Friday, April 26, 2013

Ezra Pound On Trial

Pound On Trial.

Pound’s career was driven by his own belief in the absolute centrality of poetry to Culture and the absolute cultural importance of the (genuine/professional) capital P Poet.

In Geoffrey Hill’s words, Pound ‘is vulnerable to accusations that he naively or willingly regarded his war time broadcasts as being in some way traditionally privileged by his status as a poet, ‘boasting of the sanctity of what [he] carried’; an attitude at best archaic and worst arrogantly idiosyncratic; oblivious of, or indifferent to, the ‘real world’ which lies “out there’, where things (and people) get done” (‘Our word is our bond’, Collected critical writings p146/7)

Reading the transcript of the trial in Julian Cornell’s ‘The Trial of Ezra Pound’(1966),  one can watch the train wreck of the collision between his ideas and those of the “real” world where “people get done’. 

Pound had been taken to America to be tried for treason. The Government, or technically the Department of Justice, contested his Lawyer's claim that Pound was not 'able to participate with counsel in the trial of a criminal case, and is not in a position to understand the full nature of the charges against him'.  Or in plain terms, was not sane enough to stand trial.

The following conversation occurs in the transcript (p208): The answers are from Dr. Joseph L. Gilbert, chief psychiatrist at Gallinger Municipal Hospital, one of four psychiatrists who had examined Pound and had unanimously agreed he was not in a fit mental state to stand trial. He is being cross examined by Mr. Anderson, representing the Unit States Government.

Q: And what are delusion of grandeur? A. Well, a delusion –I will have to break that up a little bit-is an idea not based on fact, not appropriate to the occasion, and not amenable to argument say, so a delusion of grandeur would be an idea of exaggerated importance, exaggerated self-esteem in his relation to the community, to the state, to the world. As in this particular case.

Q. In the case of a great person thinking themselves as great, would you say that is a delusion of grandeur? A. It may of may not be.

Q. And in case Mr. Pound thinks he is a great poet, would say that is delusion of grandeur? A. No. I did not consider that one of his delusions of grandeur.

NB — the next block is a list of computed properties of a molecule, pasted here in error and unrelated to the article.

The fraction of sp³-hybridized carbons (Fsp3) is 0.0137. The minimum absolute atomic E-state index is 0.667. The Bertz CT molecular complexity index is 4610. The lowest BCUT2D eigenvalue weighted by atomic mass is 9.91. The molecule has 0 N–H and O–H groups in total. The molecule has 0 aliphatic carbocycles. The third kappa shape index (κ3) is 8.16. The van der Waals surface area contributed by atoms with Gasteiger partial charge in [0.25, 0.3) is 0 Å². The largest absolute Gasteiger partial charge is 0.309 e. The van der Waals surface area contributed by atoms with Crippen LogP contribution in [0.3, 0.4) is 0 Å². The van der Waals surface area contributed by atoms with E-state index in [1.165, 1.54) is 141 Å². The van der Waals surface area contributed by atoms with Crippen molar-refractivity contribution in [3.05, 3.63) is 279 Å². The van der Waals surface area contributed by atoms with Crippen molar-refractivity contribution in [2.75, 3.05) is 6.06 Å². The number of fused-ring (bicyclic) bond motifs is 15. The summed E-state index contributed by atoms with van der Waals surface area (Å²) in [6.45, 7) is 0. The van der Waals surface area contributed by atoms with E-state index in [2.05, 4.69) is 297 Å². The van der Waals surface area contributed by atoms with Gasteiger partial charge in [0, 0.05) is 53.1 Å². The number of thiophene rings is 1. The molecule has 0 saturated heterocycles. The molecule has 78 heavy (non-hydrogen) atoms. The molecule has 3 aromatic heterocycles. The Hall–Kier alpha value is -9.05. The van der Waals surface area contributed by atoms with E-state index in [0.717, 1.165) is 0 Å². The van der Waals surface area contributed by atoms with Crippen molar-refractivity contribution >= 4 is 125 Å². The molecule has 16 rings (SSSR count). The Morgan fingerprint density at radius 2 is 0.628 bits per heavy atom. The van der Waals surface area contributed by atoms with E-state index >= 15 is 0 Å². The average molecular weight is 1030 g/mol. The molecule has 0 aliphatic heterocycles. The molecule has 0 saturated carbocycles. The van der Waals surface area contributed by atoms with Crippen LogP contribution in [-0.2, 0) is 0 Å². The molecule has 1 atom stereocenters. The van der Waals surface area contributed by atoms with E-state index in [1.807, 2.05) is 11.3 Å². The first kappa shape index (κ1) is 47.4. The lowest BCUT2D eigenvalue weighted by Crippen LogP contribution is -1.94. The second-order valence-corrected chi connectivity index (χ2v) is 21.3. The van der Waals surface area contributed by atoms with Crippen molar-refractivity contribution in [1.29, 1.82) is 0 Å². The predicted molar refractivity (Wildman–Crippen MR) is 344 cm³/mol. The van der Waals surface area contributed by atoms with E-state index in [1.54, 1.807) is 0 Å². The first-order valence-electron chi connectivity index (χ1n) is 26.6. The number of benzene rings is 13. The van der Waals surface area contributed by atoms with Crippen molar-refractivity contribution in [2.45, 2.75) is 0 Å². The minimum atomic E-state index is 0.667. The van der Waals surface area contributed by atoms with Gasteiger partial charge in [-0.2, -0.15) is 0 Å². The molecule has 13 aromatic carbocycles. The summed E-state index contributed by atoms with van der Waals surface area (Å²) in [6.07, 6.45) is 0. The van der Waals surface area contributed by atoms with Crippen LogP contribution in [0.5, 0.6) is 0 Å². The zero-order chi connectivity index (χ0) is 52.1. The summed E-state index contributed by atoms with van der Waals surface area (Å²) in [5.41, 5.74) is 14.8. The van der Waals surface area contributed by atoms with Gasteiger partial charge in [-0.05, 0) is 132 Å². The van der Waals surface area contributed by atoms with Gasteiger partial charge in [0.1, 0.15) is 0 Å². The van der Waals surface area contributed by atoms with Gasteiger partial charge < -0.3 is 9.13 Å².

Q. What did you consider? A. Well his rather fixed belief that if certain circumstances had arisen that he would have been able to stop the formation of the so called Axis and, therefore, have avoided the World War, and that if it had been possible for his writings to have reached the public, and especially important public officers throughout the world that the same thing would have happened, that the Axis would not have been formed…and thereby the World War would have been prevented, and there was a plot or conspiracy in certain quarters to prevent these writings from reaching the public [my ellipsis]…and that by his writings, his broadcasts, he was defending and saving the Constitution of the United states, that his economic theories were the last word in economy in the world, or in the economic field; that he believed he was being brought to America , after his imprisonment in Italy, for some use rather than-[INTERRUPTION IN ORIGINAL]
Q: Rather than for trial? A. Rather than face an indictment or trial…

Trivial pursuit question: How many ‘Literary theorists” or  ‘cultural critics’ claiming the centrality and importance of their own self importance would be classifiable under that definition of “delusional”?

Saturday, April 20, 2013

Basil Bunting on Poetry..and writing it part 2

This is the first 3.52 minutes of Bunting's introductory remarks at a reading given at Keats' house in 1979. See previous post for the rest of it. I'm not sure of the first French word so if anyone knows what Pound did say I'd be grateful for the correct/ion reference...


I thought I might perhaps indulge myself in a few irrelevant words before going on with the reading,  then I’ll read you some poems as a reward for listening to it. It’s because I think this is the last time that I’m likely to address a London audience,  by this time next year I’ll be over eighty and even more reluctant than I am now to travel away from Northumberland.

So I’d like to take the liberty of telling you a few things before I go on to read these other short poems. 
You know that my friends are dead for the most part: Yeats, and Pound, Zukofsky, Carlos-Williams, and the other day Hugh MacDiarmid and perhaps you think I belong to a dead generation that knew nothing that this generation need listen to.  However, my friends are not as dead as all that. It’s not wise to ignore what they had to say and quite daft to try to go behind them to the moribund poetry that they superseded.